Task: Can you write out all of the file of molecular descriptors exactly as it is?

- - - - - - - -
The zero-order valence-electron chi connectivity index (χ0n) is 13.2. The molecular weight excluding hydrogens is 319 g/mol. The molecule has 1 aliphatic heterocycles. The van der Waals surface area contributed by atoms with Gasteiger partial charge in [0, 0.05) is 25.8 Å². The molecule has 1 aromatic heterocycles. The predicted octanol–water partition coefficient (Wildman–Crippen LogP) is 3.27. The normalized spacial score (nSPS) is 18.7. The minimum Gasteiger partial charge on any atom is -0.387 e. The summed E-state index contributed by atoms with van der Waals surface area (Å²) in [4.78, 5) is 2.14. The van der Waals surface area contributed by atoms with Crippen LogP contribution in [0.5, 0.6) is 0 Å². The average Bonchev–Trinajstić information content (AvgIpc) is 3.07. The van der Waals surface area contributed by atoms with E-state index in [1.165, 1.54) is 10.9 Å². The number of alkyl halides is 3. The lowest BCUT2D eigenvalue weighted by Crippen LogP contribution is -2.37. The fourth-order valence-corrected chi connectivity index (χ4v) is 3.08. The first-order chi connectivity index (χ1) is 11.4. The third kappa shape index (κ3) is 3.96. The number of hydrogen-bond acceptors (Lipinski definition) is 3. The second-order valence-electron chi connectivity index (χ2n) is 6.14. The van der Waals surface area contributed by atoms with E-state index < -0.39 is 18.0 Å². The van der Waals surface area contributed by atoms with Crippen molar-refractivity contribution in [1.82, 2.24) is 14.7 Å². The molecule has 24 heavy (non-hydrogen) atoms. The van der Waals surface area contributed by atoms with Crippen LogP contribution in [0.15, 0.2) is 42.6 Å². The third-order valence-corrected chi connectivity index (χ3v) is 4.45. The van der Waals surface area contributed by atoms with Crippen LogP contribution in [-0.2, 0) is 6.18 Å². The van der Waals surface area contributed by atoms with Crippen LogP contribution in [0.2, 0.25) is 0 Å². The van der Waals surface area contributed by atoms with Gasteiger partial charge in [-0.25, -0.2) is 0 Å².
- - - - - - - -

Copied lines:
The zero-order valence-electron chi connectivity index (χ0n) is 13.2. The molecular weight excluding hydrogens is 319 g/mol. The molecule has 1 aliphatic heterocycles. The van der Waals surface area contributed by atoms with Gasteiger partial charge in [0, 0.05) is 25.8 Å². The molecule has 1 aromatic heterocycles. The predicted octanol–water partition coefficient (Wildman–Crippen LogP) is 3.27. The normalized spacial score (nSPS) is 18.7. The minimum Gasteiger partial charge on any atom is -0.387 e. The summed E-state index contributed by atoms with van der Waals surface area (Å²) in [4.78, 5) is 2.14. The van der Waals surface area contributed by atoms with Crippen LogP contribution in [0.5, 0.6) is 0 Å². The average Bonchev–Trinajstić information content (AvgIpc) is 3.07. The van der Waals surface area contributed by atoms with E-state index in [1.165, 1.54) is 10.9 Å². The number of alkyl halides is 3. The lowest BCUT2D eigenvalue weighted by Crippen LogP contribution is -2.37. The fourth-order valence-corrected chi connectivity index (χ4v) is 3.08. The first-order chi connectivity index (χ1) is 11.4. The third kappa shape index (κ3) is 3.96. The number of hydrogen-bond acceptors (Lipinski definition) is 3. The second-order valence-electron chi connectivity index (χ2n) is 6.14. The van der Waals surface area contributed by atoms with E-state index < -0.39 is 18.0 Å². The van der Waals surface area contributed by atoms with Crippen molar-refractivity contribution in [1.82, 2.24) is 14.7 Å². The molecule has 24 heavy (non-hydrogen) atoms. The van der Waals surface area contributed by atoms with Crippen LogP contribution in [0.15, 0.2) is 42.6 Å². The third-order valence-corrected chi connectivity index (χ3v) is 4.45. The van der Waals surface area contributed by atoms with Crippen LogP contribution in [-0.2, 0) is 6.18 Å². The van der Waals surface area contributed by atoms with Crippen LogP contribution in [0.2, 0.25) is 0 Å². The van der Waals surface area contributed by atoms with Gasteiger partial charge in [-0.25, -0.2) is 0 Å².